Walking Around Anarkali Bazaar
The difference between New and Old Anarkali Bazaar is that there is nothing new about the former and the adjective ‘old’ is too young for the latter. People often view Mall road as a sentry separating the twins. The area inherited its name from the tomb of Anarkali, which is currently situated inside the Punjab Civil Secretariat.
As a resident of Anarkali Bazaar, Noor’s emotional connection with the neighborhood is heightened. He decided to pen his wanderings around it and the sights he came across on a particular evening, in this piece.
I entered New Anarkali Bazaar and wandered past Pak Tea House and Church of Pakistan Diocese. The church appeared to be closed, though I could see the cross and terra cotta walls of the church through the trees inside the establishment. On the opposite side of the road, there are several shops that deal in tires and rims for vehicles.
Opposite to the main gate of Mayo Hospital, several men were selling posters of movie stars, children, and flowers. It was from there that I turned back, and passed in front of King Edward College and approached Neela Gumbad.
In the narrow alley that leads to Neela Gumbad, two young boys passed me screaming “Kudi da pata karo keday pind di kedi shehr di ya.” [find out what village or city that girl is from] In the marble yard before the mosque, three young boys were sleeping together on a cardboard sheet. They did not seem homeless. Sayed Abdur Razzaq, a famous saint of his time, is also buried nearby.
I came out of Neela Gumbad, passed the bicycle shops, and made my way toward the New Anarkali Bazaar. This cycle bazaar is one of the famous markets in Lahore. It provides cycles for both children and adults, and its customers range from all over Pakistan. As it was noon, most of the shops were not open for business yet.
The shade of the gift shops located in the mouth of Anarkali bazaar felt soothing as I went towards Government College University. On the road, which runs along GCU and towards Urdu Bazaar, I found a number of old books stalls on the footpath as usual. The area between the book stalls is punctuated with rubble, dirt, and vehicles. One of the younger vendors told me that he had been selling books for ten years. I asked him if he ever read the books that he sold. He told me that he had to stop attending school because of his family’s financial instability. Nonetheless, he recommended ‘Raja Gidh’ by Bannu Qudsia as the best novel he had read so far.
I walked ahead along GCU’s front wall towards Nasir Bagh, which has served in past as an airport of unconventional flights. In other words, ‘aeroplanes’ (drug addicts) used to gather there often for ‘flying around’ in mystical realms, smoking weed and/or injecting themselves. Also, homeless people sleep here often, though security guards refuse them entry. In addition, students gather there in couples to help each other understand the mysteries of science and mathematics, and formulas of human intimacy, while using each other as specimen.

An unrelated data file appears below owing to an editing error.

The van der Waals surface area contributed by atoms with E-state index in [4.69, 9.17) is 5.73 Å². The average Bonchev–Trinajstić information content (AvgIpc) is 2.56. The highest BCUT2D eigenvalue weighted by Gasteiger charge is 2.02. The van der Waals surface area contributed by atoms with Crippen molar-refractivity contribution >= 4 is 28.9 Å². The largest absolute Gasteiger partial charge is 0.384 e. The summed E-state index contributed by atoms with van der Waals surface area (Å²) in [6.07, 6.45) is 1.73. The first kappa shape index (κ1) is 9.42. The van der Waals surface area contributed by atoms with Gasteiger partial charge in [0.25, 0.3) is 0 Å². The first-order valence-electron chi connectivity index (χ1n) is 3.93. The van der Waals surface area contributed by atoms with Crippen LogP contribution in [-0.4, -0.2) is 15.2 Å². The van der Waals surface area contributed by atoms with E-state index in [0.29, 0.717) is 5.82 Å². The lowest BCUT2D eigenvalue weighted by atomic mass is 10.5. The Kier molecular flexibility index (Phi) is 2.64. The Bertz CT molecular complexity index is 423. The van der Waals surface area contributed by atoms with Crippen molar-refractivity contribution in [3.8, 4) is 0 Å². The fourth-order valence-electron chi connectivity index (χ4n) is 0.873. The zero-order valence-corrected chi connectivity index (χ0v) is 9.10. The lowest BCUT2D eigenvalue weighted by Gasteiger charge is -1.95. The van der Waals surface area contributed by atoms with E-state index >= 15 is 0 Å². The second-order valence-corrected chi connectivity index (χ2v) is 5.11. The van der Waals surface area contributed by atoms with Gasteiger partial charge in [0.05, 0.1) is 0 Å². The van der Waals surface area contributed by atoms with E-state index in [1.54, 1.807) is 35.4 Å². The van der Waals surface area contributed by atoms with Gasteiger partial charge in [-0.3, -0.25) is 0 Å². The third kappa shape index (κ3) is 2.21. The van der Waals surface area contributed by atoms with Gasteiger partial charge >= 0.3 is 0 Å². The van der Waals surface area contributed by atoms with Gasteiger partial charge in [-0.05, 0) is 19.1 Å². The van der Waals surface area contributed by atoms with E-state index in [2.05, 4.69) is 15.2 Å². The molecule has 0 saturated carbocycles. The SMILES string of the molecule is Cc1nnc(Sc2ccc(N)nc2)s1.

Nasir Bagh has a jogging track, which is not layered with bricks or cement. It is still apparently good enough, as a crowd gathers here in the evenings to run. The garden is strewn with hundreds of tall and lofty trees, where a congregation of squirrels and birds nest without rent. There are two drawbacks to this park, in my opinion. The first, that I have never seen the fountains in action. The second, that the garden is not large enough to insulate the noise on Mall road.
Inside the park, a young man was arranging roses on the Mazaar [shrine] of Baba Haji Mohammad Mast. I rested here for a while, under a shady tree, and then moved on. Outside GCU’s second campus (Bangla Campus) three tiny blonde children, probably hailing from the Northern Areas were begging for food and money. A little further, a man was selling Cheel Gosht [meat for crows and kites] to customers. When I passed by, a rickshaw driver stopped and bought meat worth 20 rupees. The meat guy spun the plastic bag over his head and the rickshaw few times and then emptied it for Aves on the footpath.
I walked forth, crossed the road close to Istanbul Chowk, and turned towards Old Anarkali along National College of Art’s wall. I couldn’t help myself, and so I provoked the flock of pigeons loitering on the carpet of grains close to Kim’s gun. On Library road, a young junkie lay on the footpath, barely moving. When I got closer, I saw him jerking off in the privacy of his stained and greased trousers. His face was sweaty. Sweaty indeed.
I had seen enough for the day, so I called it quits.